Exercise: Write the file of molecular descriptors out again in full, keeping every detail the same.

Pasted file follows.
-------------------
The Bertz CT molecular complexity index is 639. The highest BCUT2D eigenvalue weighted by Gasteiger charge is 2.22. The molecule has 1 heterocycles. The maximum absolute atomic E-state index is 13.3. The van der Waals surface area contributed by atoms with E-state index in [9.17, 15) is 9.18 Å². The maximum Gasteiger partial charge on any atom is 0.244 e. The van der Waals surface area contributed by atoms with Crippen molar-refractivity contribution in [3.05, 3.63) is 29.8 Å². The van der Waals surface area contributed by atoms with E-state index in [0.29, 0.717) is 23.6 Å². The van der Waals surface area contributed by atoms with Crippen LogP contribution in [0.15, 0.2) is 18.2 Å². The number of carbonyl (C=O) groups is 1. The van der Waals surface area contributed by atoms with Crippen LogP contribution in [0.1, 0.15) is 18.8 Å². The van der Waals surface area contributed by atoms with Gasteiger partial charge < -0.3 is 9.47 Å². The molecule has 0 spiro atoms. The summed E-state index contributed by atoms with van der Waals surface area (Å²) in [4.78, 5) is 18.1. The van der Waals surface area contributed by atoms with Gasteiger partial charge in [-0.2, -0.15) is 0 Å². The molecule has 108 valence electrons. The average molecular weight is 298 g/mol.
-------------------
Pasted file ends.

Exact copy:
The Bertz CT molecular complexity index is 639. The highest BCUT2D eigenvalue weighted by Gasteiger charge is 2.22. The molecule has 1 heterocycles. The maximum absolute atomic E-state index is 13.3. The van der Waals surface area contributed by atoms with E-state index in [9.17, 15) is 9.18 Å². The maximum Gasteiger partial charge on any atom is 0.244 e. The van der Waals surface area contributed by atoms with Crippen molar-refractivity contribution in [3.05, 3.63) is 29.8 Å². The van der Waals surface area contributed by atoms with E-state index in [0.29, 0.717) is 23.6 Å². The van der Waals surface area contributed by atoms with Crippen LogP contribution in [0.15, 0.2) is 18.2 Å². The number of carbonyl (C=O) groups is 1. The van der Waals surface area contributed by atoms with Crippen LogP contribution in [0.1, 0.15) is 18.8 Å². The van der Waals surface area contributed by atoms with Gasteiger partial charge < -0.3 is 9.47 Å². The molecule has 0 spiro atoms. The summed E-state index contributed by atoms with van der Waals surface area (Å²) in [4.78, 5) is 18.1. The van der Waals surface area contributed by atoms with Gasteiger partial charge in [-0.2, -0.15) is 0 Å². The molecule has 108 valence electrons. The average molecular weight is 298 g/mol.